A major goal for cancer research is predicting which cancer cells will metastasise, and why, researchers said.
"The approach we've taken is a reverse approach from what is conventionally done," said Cynthia Reinhart-King, associate professor of biomedical engineering at Cornell university and senior author of the research.
"Instead of looking at what molecules are being expressed by the tumour, we're looking for the phenotype - that is, the behaviour - of individual cells first. Then we can determine what molecules are causing that behaviour," Reinhart-King said.
Searching for biomarkers of metastasis has focused on screening for certain molecules or genes expressed by large numbers of migrating cancer cells.
The problem is that it's easy to miss subtle differences in the tiny subpopulations of cells that are the most aggressive.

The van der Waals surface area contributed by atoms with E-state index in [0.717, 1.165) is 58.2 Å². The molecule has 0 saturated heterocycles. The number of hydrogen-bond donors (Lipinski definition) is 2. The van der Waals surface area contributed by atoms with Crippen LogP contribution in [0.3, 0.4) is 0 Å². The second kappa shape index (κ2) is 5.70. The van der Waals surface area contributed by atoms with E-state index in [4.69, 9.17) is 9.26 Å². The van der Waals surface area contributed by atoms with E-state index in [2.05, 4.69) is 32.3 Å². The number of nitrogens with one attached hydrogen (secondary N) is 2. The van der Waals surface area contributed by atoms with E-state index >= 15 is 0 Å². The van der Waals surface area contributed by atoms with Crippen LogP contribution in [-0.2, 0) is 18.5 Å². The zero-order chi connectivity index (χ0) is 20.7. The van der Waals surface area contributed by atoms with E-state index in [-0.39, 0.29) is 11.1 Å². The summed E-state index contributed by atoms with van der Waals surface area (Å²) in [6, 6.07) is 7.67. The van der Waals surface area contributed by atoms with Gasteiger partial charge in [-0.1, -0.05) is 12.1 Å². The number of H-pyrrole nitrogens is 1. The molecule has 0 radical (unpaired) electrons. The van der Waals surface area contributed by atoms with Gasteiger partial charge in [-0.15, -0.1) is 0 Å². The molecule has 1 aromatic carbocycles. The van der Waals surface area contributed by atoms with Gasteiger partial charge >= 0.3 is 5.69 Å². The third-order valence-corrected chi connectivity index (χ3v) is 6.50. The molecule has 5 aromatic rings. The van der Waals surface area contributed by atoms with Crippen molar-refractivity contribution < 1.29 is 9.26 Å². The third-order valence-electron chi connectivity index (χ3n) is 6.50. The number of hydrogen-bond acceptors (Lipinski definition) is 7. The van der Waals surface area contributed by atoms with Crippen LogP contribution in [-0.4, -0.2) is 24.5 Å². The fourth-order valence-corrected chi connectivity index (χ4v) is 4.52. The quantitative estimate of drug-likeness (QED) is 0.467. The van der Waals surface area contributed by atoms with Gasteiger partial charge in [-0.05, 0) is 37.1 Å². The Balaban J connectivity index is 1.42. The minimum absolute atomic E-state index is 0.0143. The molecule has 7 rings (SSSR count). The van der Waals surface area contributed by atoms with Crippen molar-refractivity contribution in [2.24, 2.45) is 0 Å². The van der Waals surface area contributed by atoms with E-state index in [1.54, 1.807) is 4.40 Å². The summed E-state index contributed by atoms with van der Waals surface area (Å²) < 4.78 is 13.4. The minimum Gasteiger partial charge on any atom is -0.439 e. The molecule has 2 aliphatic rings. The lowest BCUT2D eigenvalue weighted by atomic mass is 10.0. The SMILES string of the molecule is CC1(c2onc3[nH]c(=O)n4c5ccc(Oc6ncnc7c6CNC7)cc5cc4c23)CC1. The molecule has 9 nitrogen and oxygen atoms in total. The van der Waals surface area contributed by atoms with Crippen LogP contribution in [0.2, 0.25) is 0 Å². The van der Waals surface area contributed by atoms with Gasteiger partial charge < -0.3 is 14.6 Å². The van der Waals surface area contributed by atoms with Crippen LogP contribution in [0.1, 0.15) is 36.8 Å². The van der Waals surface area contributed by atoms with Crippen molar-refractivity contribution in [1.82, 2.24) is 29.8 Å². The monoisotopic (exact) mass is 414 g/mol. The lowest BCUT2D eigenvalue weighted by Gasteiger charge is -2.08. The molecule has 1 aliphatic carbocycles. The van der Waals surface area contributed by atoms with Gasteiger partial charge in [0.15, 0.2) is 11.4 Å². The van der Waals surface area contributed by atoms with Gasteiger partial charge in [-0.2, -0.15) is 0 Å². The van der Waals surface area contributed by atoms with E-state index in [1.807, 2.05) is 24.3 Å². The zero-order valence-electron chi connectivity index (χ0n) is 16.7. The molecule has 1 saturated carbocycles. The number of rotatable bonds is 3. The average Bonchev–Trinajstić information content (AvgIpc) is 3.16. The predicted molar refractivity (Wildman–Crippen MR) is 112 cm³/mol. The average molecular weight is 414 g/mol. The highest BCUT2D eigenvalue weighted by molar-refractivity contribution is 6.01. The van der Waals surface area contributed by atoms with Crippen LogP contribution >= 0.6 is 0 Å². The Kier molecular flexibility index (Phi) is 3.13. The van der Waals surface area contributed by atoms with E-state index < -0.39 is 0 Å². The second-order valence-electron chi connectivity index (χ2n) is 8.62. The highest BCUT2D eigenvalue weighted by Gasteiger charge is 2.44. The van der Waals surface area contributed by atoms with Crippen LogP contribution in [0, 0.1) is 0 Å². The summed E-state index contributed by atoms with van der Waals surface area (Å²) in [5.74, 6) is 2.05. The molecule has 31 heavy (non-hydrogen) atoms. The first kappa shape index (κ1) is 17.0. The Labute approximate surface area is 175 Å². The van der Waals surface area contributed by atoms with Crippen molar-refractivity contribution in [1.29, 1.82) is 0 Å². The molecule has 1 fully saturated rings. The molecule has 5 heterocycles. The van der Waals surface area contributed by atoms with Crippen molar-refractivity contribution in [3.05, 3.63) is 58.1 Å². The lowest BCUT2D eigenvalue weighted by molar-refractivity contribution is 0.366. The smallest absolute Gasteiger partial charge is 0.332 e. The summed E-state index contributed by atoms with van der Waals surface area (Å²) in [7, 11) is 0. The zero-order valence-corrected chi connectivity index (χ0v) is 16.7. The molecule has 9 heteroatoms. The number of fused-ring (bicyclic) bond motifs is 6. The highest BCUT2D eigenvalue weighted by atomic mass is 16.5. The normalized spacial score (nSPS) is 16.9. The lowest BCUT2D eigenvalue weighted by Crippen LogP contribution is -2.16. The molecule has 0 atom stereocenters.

Taking, for example, 100 tumours and seeking out molecular biomarkers for metastasis, one particular molecule might be identified as being 'upregulated' in those tumours, Reinhart-King said.
But it's not the whole tumour expressing that particular molecule - some cells express the biomarker and some do not.
The researchers decided to first sort cells with the most aggressive behaviour, and analyse only them for molecular changes.
Their innovation is a microfluidic device that contains side channels to wash out the less aggressive cells, while herding the more aggressive ones into a separate channel.
The researchers used the device to screen for cells with migratory responses to Epidermal Growth Factor, for which the receptor is known to be present in most human cancers and is tightly linked to poor prognosis.
"The thing we're most excited about, in addition to the physical device, is the conceptual framework we're using by trying to shift gears and screen for cells that are causing the worst parts of the disease," Reinhart-King said.